Taking on a photo-led book that focuses on just one species is brave. Especially so when that species is painfully difficult to photograph. Eurasian otters are painfully difficult to photograph. I’ve just enjoyed reviewing Otters in Shetland, the recently published celebration of not just otters in general, but specifically those that make their living on Shetland’s rugged and storm-beaten coastline. It is a book that I can only describe as remarkable. Truly. This book has hard work, passion and determination written all over it. This book could not have been produced by anyone other than Brydon Thomason and Richard Shucksmith, two Shetland photographers who have devoted days, weeks, months, years to their craft.
As the rain hammered relentlessly on the windscreen and the headlights barely penetrated the gloom, the sense of trepidation and dare I say it, helplessness, was palpable. After a long day of trains, planes and automobiles, this was not the Icelandic welcome our guests had in mind. I made an inadequate attempt to lift the mood but only as the lights of our hotel came into view with safety and sustenance assured, could I sense a collective sigh of relief.
I’ve been spending a lot of time photographing alone of late. For the most part, I can live with it; it does as they say, go with the territory. But every now and then, it’s good to talk. And to listen. And to learn. I’ve always enjoyed the stories of other photographers, bringing to my attention new techniques, fresh ideas, innovative thinking. I take solace too, from learning that others share the frustrations I felt were uniquely mine.
BBC Wildlife’s recent list of the Top 50 Conservation Heroes made for interesting reading. It’s all completely subjective of course and but for what it’s worth, I thought most had a strong claim for inclusion. Others were more dubious choices and one or two made me really think hard (was anyone ever brought to justice over the hen harrier shooting on Sandringham Estate?) Then there were some very obvious omissions – Roy Dennis and Sir John Lister-Kaye to name but two.
Rare. Elusive. Nocturnal. Aquatic. None of these words caused me to brim with confidence as I drove west recently in search of Scotland’s newest wildlife resident. Knapdale Forest in Argyll was chosen as the site for the Scottish Beaver Trial, a 5-year investigation into the impact of beavers on their habitat and their potential as a boost to rural tourism. Back in 2009, 16 beavers were brought from Norway and via a 6-month quarantine and various medical checks, were released into a number of freshwater lochs surrounded by willow, hazel, alder and oak.
Management. That word really gets me going. Land managers of all creeds are obsessed with it. Managing nature – that is selectively controlling which bits we want and which bits we don’t – has become an industry; careers and reputations are built on it. ‘Management’ is of course, a polite euphemism for ‘control’ and there are endless organisations that have at their heart, a constitutional objective to control; to exercise their dominion over nature.
In parallel with my job in nature photography, I’ve been a farmer for the last 20 years. Not a proper farmer you understand; not a paid up member of the NFU; no, I farm for wildlife on our humble plot of land in the Cairngorms. I’m a biodiversity farmer. I ‘produce’ nature – plants, trees, insects, birds and mammals. My next-door neighbour, a livestock farmer, doesn’t get it. He can’t see the ‘product’, the end result. He thinks our ‘unproductive’ patch of flood plain meadow and regenerating woodland is wasted. And yet in part at least, I farm for profit, just like him.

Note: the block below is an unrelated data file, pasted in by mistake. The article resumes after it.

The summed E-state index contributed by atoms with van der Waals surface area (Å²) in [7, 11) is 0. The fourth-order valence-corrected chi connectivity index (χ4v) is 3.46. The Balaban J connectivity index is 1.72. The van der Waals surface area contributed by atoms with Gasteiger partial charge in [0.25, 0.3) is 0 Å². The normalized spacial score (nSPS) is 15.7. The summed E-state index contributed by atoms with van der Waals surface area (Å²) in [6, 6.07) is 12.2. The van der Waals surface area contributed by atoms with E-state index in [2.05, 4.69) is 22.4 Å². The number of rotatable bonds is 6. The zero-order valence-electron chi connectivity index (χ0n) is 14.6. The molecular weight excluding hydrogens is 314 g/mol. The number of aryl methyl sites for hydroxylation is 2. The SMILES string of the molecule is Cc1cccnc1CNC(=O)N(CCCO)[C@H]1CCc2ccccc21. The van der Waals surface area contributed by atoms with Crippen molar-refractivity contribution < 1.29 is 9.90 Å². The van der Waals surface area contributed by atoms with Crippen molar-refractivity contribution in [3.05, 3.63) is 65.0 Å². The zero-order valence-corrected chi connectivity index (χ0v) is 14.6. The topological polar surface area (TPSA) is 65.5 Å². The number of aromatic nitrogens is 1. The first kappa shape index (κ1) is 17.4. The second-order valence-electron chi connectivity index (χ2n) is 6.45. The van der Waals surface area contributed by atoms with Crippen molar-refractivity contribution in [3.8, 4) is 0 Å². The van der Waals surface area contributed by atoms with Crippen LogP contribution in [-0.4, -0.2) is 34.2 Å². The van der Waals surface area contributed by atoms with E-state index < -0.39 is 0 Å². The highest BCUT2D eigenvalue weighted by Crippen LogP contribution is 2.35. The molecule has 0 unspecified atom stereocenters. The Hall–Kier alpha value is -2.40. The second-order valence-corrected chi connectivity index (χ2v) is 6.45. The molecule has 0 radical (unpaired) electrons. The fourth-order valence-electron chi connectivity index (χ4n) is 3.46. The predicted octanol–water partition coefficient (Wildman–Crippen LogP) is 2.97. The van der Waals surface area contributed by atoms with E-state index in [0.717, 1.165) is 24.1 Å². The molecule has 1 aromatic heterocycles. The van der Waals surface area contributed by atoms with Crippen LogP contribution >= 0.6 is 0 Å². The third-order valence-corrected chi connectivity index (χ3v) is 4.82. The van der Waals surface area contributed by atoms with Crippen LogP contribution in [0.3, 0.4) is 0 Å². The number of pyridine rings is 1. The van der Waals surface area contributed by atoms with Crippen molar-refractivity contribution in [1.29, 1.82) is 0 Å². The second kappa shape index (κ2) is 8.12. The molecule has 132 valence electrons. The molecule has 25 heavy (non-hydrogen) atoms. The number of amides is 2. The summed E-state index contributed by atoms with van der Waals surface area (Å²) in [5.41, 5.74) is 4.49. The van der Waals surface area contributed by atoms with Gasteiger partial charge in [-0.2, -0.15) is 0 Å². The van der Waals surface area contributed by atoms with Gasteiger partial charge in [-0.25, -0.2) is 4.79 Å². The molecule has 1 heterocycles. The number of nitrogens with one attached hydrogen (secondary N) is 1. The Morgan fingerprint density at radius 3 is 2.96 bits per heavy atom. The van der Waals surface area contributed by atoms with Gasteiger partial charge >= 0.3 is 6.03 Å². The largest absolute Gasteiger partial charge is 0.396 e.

I read with great interest Laurie Campbell’s recent piece in Outdoor Photography magazine. In it Laurie describes the familiar dilemma of revealing to other photographers often hard-won sites of what can be, sensitive subjects. And Laurie is right, to share or not to share, is a dilemma.
This post was published in the first issue of LUMO magazine and is reproduced here with the kind permission of the publishers.
I can’t comment for other working photographers but the Good Old Days when my phone rang regularly with big fat juicy commissions, the days when clients came to me almost waving a cheque in my face, they’re now gone and I know they’re not coming back. Gone too is the worth of charging around the planet cherry picking images of charismatic megafauna and blue chip landscapes. A quick search of Alamy’s online image library will reveal no fewer than 30,000 polar bear images and a similar number of Utah’s iconic Monument Valley. Does the world really need any more ‘hero’ images which whilst undoubtedly spectacular, lack context and impact? The digital era has changed everything and The Good Old Days are fast becoming just a distant memory.
During the run up to last years Scottish Independence referendum I grabbed a rare half hour with my 19-year old son to quiz him on which way he was voting. He was a resolute No. I naturally assumed he’d considered the wider implications of a No vote to public services; the consequences to social and cultural cohesion; the likely impact on the economy and perhaps even, what Independence would mean to Scotland’s environmental policy. I was wrong. It turned out that as a representative of Team GB in alpine sports, he liked the tracksuit. He was voting on the future of his own country solely on the basis of an item of leisurewear.